- Twitter and data analytics provider Annalect conducted research on more than 800 Twitter users to learn more about the impact of influencers. Their research discovered that 49% of users reported relying on influencers for product recommendations, compared to 56% who reported relying on friends.
- Moreover, exposure to branded tweets led to 2.7 times increase in purchase intent over not seeing branded tweets, but adding influencer tweets to branded tweets led to a 5.2 times increase in purchase intent.
- Forty percent of respondents reported following brands on Twitter.
Friends and family recommendations tend to always score the highest on trust, but Twitter’s research results indicate that at least on its platform, influencers hold a fair amount of sway.
"People are looking at their phones, they're reading what influencers say and then they're telling their friends," Jeffrey Graham, Twitter vp of market research and insights, told Adweek.
The research didn’t break out different kinds of influencer, but separate research from March by the Keller Fay Group and Experticity found that micro-influencers in particular were highly trusted. A majority (82%) of that survey’s respondents reported they were highly likely to follow a micro-influencers’ recommendation. Micro-influencers were defined as neither celebrities, nor social media stars, but instead as people within different product categories who are knowledgeable, passionate and authentic, and because of this are seen as trusted sources for purchase recommendations.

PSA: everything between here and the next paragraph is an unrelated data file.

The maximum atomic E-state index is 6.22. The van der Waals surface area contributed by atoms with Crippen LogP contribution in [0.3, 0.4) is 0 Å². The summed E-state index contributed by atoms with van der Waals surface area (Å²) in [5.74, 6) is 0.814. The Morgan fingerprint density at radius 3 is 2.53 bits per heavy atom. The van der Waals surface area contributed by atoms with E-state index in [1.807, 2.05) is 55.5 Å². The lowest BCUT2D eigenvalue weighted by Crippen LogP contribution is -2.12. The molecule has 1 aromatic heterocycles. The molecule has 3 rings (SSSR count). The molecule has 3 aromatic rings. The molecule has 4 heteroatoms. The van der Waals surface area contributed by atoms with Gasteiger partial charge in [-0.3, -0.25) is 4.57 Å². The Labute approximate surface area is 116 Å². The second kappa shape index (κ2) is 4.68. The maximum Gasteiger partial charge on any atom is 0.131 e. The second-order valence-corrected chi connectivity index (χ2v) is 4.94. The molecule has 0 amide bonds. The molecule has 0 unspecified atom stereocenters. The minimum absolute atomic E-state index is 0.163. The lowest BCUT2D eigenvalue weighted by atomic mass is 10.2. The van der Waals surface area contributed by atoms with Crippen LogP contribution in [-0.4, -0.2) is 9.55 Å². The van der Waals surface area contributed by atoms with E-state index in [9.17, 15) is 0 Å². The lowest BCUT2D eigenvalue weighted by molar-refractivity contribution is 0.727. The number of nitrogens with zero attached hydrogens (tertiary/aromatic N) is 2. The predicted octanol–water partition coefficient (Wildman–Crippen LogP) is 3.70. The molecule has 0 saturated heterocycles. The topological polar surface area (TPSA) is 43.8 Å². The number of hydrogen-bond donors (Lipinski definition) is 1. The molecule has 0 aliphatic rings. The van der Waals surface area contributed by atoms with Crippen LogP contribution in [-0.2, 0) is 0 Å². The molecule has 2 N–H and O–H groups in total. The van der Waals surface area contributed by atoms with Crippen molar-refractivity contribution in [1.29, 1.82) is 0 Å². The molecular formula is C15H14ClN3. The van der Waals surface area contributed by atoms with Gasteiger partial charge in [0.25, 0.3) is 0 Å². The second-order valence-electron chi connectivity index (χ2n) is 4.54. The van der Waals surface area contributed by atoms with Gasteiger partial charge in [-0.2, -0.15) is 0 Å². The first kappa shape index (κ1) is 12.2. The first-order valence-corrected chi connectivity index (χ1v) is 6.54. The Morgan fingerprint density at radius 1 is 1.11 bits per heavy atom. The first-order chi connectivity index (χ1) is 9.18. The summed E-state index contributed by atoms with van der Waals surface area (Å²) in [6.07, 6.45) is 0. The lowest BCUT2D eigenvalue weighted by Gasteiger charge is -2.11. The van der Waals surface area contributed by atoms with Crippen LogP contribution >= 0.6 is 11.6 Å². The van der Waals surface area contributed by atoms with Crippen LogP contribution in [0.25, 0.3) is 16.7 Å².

In February eMarketer reported that influencer marketing has become a popular tactic with 67% of eMarketer research respondents reporting using influencers for content promotion and 59% reporting using influencer marketing tactics for product launches and content creation.
Despite any lingering doubts about how effective influencers might be for their marketing strategies, it's clear that brands that turn to influencers stand to benefit from their appeal to consumers. Though metrics issues do still remain, Twitter's findings make it hard for marketers to ignore this emerging tactic.